Her job, she feels, is finding the right style of singing because she wouldn’t tackle Bach in the same way as Verdi, or Mozart the same way as Andrew Lloyd Webber. “But they all need first class singing.”

Garrett has never forgotten her roots in Thorne, near Doncaster, and has visited her family’s cottage in the area for the past 35 years. “We kept the flat in London, but I’ve always commuted regularly and I feel like I’ve got my own lane on the MI. I credit Yorkshire with keeping my feet on the ground, and that’s important. Yorkshire folk don’t let you get too big for your boots. It’s a funny tightrope you have to walk. You’re absolutely encourage to make the best of every single opportunity, but if you go that little bit too far you get, ‘Who do you think you are?... get your feet back on the ground’. I think that balance helps you.”

She says her children consider themselves to be Northerners and “when the decision was made about going to university they both chose without hesitation to go to Sheffield and both have just graduated”.

“My children, Jeremy and Chloe, have always been close and they have only been half-an-hour away from us in Sheffield. Both have now graduated and on with the next part of their lives. We only went through the empty nest period quite briefly because now they are both living back at home and together with various partners and friends we’ve ended up with about five kids. Sometimes we end up with a few more and have a full house. This is something that my husband and I love, but our friends think we are bonkers. We like having young people around and they keep us up to date with all the millennial goings-on and we’re happy to have them,” Garrett says.

Having been Britain’s best-known opera star for years, the singer isn’t quite so confident about the small screen future of opera and musicals.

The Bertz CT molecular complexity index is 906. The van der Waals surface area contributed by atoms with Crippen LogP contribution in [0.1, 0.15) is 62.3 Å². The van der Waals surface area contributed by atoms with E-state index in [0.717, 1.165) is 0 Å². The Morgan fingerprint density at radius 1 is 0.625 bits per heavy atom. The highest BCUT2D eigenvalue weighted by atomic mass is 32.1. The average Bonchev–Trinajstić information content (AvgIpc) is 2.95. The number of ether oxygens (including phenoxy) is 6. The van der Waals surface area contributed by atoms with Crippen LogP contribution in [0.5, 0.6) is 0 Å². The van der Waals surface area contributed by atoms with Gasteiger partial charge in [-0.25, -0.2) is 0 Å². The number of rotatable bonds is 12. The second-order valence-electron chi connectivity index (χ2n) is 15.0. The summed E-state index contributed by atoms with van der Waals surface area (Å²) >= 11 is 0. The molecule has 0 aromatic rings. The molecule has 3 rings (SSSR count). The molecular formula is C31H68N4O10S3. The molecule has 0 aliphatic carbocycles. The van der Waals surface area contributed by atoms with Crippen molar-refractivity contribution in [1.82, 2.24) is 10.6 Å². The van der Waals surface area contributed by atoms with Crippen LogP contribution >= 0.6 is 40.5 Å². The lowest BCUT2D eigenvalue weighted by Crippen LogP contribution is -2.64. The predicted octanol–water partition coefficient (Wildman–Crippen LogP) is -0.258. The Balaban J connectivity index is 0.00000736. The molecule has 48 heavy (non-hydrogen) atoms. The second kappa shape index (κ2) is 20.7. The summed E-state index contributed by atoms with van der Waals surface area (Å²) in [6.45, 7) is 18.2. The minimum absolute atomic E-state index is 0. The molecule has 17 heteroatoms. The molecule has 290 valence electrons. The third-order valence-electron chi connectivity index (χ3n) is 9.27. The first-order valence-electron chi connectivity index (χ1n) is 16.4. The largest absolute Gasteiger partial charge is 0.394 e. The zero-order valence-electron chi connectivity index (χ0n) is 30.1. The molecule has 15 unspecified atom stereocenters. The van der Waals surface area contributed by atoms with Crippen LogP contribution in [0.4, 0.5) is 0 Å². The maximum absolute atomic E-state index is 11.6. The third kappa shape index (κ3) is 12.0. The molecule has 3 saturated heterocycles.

“It’s very difficult to get operas or musicals onto mainstream television these days. I have no real idea why because they are as popular as they ever were. You can still see these productions on Sky Arts, but I can only consider this is all down to financial constraints. If we want opera and musicals to continue to thrive we have to support them in this medium. That isn’t being done and it’s a cause of enormous worry. All I can do is my bit.

“We managed to get Pleasure on BBC Radio 3, but it was only an hour-and-a-quarter long. I think length is a problem because people struggle to concentrate for long periods nowadays or perhaps the powers that be think that so it never challenges viewers and listeners with the possibility of a longer piece. I think that is incredibly patronising. I do feel that part of the entertainment industry in general is to encourage improvement and challenge its audience, not always dumb down and go for the safe option. As a human being I hate that. I can’t believe I’m on my own. Opera is the most powerful and fundamental audio-visual art form that you will ever encounter.”

  • Magic of the Opera with Lesley Garrett, Newcastle City Hall, Friday, June 16. Box Office: 08448-112121 or